Remember, gone are the familiar AFC versus NFC lineups that existed since 1971. This year's rosters mesh top players from both conferences as voted by fans, coaches and players:
Let's dive in:
This six-pack of passers lines up exactly with Gregg Rosenthal's picks for the position, but it's a shame we won't see Ben Roethlisberger in Hawaii. He's quietly enjoyed one of his finest seasons on a Pittsburgh team that refuses to give up. Andrew Luck won't make the trip, either, but the voters got it right with Wilson, arguably the best of the second-year signal-callers. Brady struggled early, but played as well as anyone down the stretch.
My call for Eddie Lacy to earn a Pro Bowl bid fell on deaf ears. Honestly, his competition was too steep. Strip Peyton Manning from the narrative and Charles is this year's MVP. Forte looked like a runner reborn early this season and kept it going all year long. Nobody has more carries than the duo of McCoy (287) and Peterson (279), who also led the NFL in yards after contact. Lynch averaged fewer than four yards per carry for the fifth consecutive week last Sunday, but he's still the core of Seattle's offense.
Four of five Around The League scribes called for the ascendant Alshon Jeffery to earn his first Pro Bowl nod, but the voters have chosen his teammate Marshall instead. Gordon's inclusion is justified after one of the most explosive breakout seasons in years. Now we'll get to see what the young Browns pass catcher can do with a real quarterback at the helm. I hoped to see Jordy Nelson make this list after another campaign highlighted by some of the grittiest catches league-wide.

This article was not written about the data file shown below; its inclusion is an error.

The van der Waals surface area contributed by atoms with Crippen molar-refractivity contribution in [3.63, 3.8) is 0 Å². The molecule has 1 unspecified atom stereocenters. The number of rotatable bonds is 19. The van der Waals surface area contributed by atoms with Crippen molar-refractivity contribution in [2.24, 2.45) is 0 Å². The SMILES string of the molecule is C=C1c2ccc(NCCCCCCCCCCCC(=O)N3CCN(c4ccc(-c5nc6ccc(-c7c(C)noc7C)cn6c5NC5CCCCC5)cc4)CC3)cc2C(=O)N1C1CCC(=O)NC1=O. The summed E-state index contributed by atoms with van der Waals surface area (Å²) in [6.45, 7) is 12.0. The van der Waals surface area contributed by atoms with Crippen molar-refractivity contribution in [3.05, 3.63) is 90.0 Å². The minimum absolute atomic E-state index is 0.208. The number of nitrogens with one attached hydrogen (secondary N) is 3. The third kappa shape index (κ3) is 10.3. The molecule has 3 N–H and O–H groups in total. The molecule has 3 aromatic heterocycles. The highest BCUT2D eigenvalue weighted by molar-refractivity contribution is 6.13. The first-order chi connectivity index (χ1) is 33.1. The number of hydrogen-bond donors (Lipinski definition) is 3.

I get Rob Gronkowski missing this list, based on the fact that he's trolling Whole Foods in a motorized scooter, but there's no better tight end in the league. I figured Gronk's inclusion would knock out either Thomas or Cameron, but it will be fascinating to watch both players on the same field. With Graham and Davis at their disposal, as well, this year's Pro Bowl coaches have no excuses to play it safe on offense.
I'm irked to see Carolina's Jordan Gross miss the cut, but there's no arguing the inclusion of Thomas or Williams, both unanimous picks by our gang of ATL scribes. The Peters selection feels more like a nod to his work on an Eagles line that has stayed healthy all season and learned to meticulously execute Chip Kelly's offense. Smith, an ascendent talent, led a Cowboys line that exceeded expectations all year.
Where's Philly's Evan Mathis? I struggle with Yanda at this spot -- this year -- after watching Baltimore's interior line take a beating in big spots. Vasquez popped off the screen as a pass blocker in Denver and Grubbs is a core piece of the line in New Orleans, but he and Evans partly are culpable for a line that couldn't run block. Green Bay's Josh Sitton feels like a snub here, and I'd argue rookie Larry Warford played as well for the Lions as anyone on this list.
Houstonites will gripe about Chris Myers being left off, but Mack is deserving after another year of consistency from start to finish. Kalil remains one of the game's top run blockers, but I'm bummed to see rookie Travis Frederick ignored here. The Cowboys center has evolved into one of the draft's best surprises.
We've raved about Reece before, who gave the Raiders a punishing presence on the ground when Darren McFadden was lost to injury. Reece leads the NFL in average yards after contact (3.2) and Tolbert isn't far behind (2.0). We doubt they'll carry the ball in Hawaii, but both men represent a brand of fullback capable of more than blasting holes.